By identifying the level of interest of the stakeholders (as in how much they’ll be affected by the outcome of the project) and comparing it with each stakeholder’s respective level of power (as in how a stakeholder can affect the outcome of the project), you can create a 2×2 grid to visually represent each stakeholder’s standing. The stakeholders with high power, but low interest should be the ones who are consistently kept satisfied. On the other hand, those with both high power and high interest must be managed closely. Those who have low interest and low power are the ones who should be monitored, and those who have high interest but low power are those who should be kept informed. In creating this guide, you’ve produced a general plan for how each stakeholder or stakeholder group should be approached when it comes to any updates or changes in the project.
When managing the actual stakeholders, the goal of the project manager is to watch out for potential warning signs that can indicate a problem with controlling stakeholder relationships. These warning signs include conflicts, confusion, and missed deadlines. These warning signs are often indications that the stakeholders have competing priorities, a lack of focus or a lack of commitment to the project.
How Can These Issues be dealt with?
First, communicating with the stakeholders is a crucial part of project management. When forming an effective communications approach, it’s important to tackle important points such as the stakeholders’ expectations and their subsequent response to any sudden changes. It’s also equally important to inform the stakeholders of what is happening in the project. In fact, sending out information is the top responsibility of a project manager. This can be done through the use of regular progress reports, but more intimate discussions with key players are also encouraged to be involved in decision-making.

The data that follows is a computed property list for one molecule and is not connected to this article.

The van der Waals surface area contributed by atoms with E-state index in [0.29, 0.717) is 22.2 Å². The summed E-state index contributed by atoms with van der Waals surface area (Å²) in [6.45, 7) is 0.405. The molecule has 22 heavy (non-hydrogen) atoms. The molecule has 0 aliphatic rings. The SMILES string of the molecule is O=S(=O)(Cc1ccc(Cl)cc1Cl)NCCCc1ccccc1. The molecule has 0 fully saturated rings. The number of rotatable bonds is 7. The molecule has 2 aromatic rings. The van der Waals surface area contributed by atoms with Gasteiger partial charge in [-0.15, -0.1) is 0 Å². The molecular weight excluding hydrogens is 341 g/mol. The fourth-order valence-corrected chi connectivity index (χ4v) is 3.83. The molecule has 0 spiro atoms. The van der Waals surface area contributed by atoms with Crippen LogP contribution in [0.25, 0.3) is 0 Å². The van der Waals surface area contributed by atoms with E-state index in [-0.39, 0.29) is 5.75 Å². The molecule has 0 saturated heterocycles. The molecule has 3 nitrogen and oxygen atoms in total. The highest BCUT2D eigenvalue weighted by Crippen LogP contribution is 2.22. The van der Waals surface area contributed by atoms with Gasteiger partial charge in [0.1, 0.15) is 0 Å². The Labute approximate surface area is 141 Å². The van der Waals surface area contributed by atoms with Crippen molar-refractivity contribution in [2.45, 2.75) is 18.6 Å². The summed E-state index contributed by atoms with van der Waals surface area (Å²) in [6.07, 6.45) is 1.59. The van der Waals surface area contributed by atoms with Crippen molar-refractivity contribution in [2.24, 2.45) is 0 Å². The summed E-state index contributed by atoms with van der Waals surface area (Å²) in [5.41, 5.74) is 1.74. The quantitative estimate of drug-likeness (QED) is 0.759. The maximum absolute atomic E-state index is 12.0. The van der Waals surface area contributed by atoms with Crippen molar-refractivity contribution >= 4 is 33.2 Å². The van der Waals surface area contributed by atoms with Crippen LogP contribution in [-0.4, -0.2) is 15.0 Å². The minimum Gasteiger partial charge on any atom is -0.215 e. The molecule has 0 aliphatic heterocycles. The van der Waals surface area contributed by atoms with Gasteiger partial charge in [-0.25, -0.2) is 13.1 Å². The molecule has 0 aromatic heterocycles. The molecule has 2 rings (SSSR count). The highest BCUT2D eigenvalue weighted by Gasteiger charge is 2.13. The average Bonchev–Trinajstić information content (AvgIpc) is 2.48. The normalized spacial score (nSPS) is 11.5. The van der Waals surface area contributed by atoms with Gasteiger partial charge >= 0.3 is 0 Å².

The project governance structure refers to the ways in which the major decisions are carried out. This would often start as a meeting where roles and responsibilities are clearly outlined, and potential problems, changes, conflicts and other issues are escalated to higher management for decisions. In this setting it’s the project manager’s job to control the governance structure in order to facilitate better communication, easier transitions of decisions, and more in-depth monitoring of the stakeholders’ responses.
A Final Word for the Project Manager
Managing different people, and organizations is a daunting task for any department. More than 90% of your time will be dedicated to communicating with stakeholders in order to share information with them, which often affects their level of interest in the project. As stakeholders vary in terms of level of authority, what they gain from the project, and their sensitivity to changes in the project. So it’s important to find means of keeping them up to date on the latest and most important information so as to influence what they can do to help the project. When done correctly, project management can lead to a better outcome for a project, which in turn can lead to more fruitful relationships with these project stakeholders in other future ventures.